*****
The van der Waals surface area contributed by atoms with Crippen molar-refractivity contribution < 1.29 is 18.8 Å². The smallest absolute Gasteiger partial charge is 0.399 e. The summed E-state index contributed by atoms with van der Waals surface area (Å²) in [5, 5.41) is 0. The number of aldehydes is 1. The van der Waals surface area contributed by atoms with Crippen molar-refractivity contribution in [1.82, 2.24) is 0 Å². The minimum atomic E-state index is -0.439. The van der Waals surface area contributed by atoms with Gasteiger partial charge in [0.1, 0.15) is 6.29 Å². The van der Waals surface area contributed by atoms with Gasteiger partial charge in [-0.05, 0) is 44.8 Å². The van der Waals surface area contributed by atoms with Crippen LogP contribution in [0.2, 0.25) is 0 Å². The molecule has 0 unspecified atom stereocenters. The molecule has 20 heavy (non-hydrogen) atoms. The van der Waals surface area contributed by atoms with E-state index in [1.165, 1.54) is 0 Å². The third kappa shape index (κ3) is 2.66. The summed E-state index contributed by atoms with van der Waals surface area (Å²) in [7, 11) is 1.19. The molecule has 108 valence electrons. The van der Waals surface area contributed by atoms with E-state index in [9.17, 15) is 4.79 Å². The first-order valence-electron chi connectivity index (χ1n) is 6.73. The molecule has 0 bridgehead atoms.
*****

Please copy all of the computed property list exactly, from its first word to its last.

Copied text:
The van der Waals surface area contributed by atoms with Crippen molar-refractivity contribution < 1.29 is 18.8 Å². The smallest absolute Gasteiger partial charge is 0.399 e. The summed E-state index contributed by atoms with van der Waals surface area (Å²) in [5, 5.41) is 0. The number of aldehydes is 1. The van der Waals surface area contributed by atoms with Crippen molar-refractivity contribution in [1.82, 2.24) is 0 Å². The minimum atomic E-state index is -0.439. The van der Waals surface area contributed by atoms with Gasteiger partial charge in [0.1, 0.15) is 6.29 Å². The van der Waals surface area contributed by atoms with Gasteiger partial charge in [-0.05, 0) is 44.8 Å². The van der Waals surface area contributed by atoms with Crippen LogP contribution in [0.2, 0.25) is 0 Å². The molecule has 0 unspecified atom stereocenters. The molecule has 20 heavy (non-hydrogen) atoms. The van der Waals surface area contributed by atoms with E-state index in [1.165, 1.54) is 0 Å². The third kappa shape index (κ3) is 2.66. The summed E-state index contributed by atoms with van der Waals surface area (Å²) in [7, 11) is 1.19. The molecule has 108 valence electrons. The van der Waals surface area contributed by atoms with E-state index in [9.17, 15) is 4.79 Å². The first-order valence-electron chi connectivity index (χ1n) is 6.73. The molecule has 0 bridgehead atoms.